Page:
I’ve been a big fan of Lola Akinmade’s blog, Geotraveler’s Niche – her photographs never cease to floor me. So I am very happy to feature Lola’s story about shopping for ankara fabric in her home country of Nigeria. Enjoy!
SHOPPING FOR ANKARA
Not the gorgeous city in the Mediterranean country of Turkey, but rather, the yards and yards of cloth printed with creative designs prevalent in West Africa. Jeans is to casual American wear as ankara is to casual Nigerian wear. Made in places such as Holland and Ghana, ankaras come in various consistencies, qualities, and of course designs. They range from your low-end Super Print ankaras starting at 800 Naira (1 US$ = 148 Naira) to Holland and London waxes, and your high-end Ghana waxes costing between 2,800–3,500 naira for six yards of cloth (1 yard = 3 feet). Once acquired, ankaras are handed to local tailors to sew into outfits which can also be mixed and matched with English wear.
So on Monday morning while travelling in Nigeria, my siblings and I made our way down to the famous Balogun Market close to the Lagos Marina. The market is divided into nameless regions based on what vendors collectively sold. We were looking for “Ankara Alley”.
“Hold on tight!” our mother yells in reference to our purses as we meander through and navigate the obstacle course that is the market, narrowly missing vendors, porters, and motorcycles squeezing through crowds, and leaping over backed up drainage. After a 10-minute dodge course, we make it to the narrow alley, and a wave of color hits us. Walls of ankara surround us and we spin around confused and awed. Picking what we wanted through thousands and thousands of folded multicolored cloth was darn near impossible and so we plotted strategy: color first, pattern second, price third.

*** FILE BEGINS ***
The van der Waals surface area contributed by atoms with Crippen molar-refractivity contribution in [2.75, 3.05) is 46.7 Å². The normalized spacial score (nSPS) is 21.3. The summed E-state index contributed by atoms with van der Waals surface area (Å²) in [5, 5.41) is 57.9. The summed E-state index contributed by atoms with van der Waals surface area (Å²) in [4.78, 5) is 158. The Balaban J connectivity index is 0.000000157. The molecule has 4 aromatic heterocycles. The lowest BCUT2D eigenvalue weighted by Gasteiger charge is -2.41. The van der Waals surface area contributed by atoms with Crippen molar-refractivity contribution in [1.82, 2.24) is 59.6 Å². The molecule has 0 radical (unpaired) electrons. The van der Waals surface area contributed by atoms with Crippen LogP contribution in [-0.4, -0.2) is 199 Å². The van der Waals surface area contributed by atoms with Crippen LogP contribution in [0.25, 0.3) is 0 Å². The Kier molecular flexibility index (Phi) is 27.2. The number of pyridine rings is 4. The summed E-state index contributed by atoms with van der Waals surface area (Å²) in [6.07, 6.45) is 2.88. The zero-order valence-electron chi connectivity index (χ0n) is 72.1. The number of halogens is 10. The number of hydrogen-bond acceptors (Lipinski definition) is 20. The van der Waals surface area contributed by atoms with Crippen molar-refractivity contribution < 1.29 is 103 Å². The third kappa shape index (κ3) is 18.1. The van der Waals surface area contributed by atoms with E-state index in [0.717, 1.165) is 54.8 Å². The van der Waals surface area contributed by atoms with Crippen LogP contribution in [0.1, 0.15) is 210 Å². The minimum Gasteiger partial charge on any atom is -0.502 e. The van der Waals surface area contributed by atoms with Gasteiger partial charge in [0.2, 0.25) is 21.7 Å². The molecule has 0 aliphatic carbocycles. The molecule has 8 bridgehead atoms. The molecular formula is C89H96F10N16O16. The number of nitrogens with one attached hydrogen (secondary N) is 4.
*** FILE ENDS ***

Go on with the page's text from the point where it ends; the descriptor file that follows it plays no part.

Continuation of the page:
I find a gorgeous black ankara with white and orange flower prints all over it. “Sister, sister!” the vendors yell at me. They are women about my age. If I’d been older, they’d have called me “Mommy! mommy!”.
“See this one! See this one!” they lift folded cloth up to my nose like I was meant to sniff them like flowers. They try to sell me the high-end ankaras. I speak Yoruba to them and they understand not to peddle their most expensive wares to me. I marvel at their stock and then point to my black ankara. “How much?”. We haggle a little bit for the price, and they graciously knock about 100 naira off. One can’t be too greedy when trying to purchase beautifully printed material with designs so unique that frankly, you might be part of a handful of people on earth with that particular style.
My intention was to buy just six yards of black ankara.
I left with 30 yards of beautiful ankara waxes in different colors.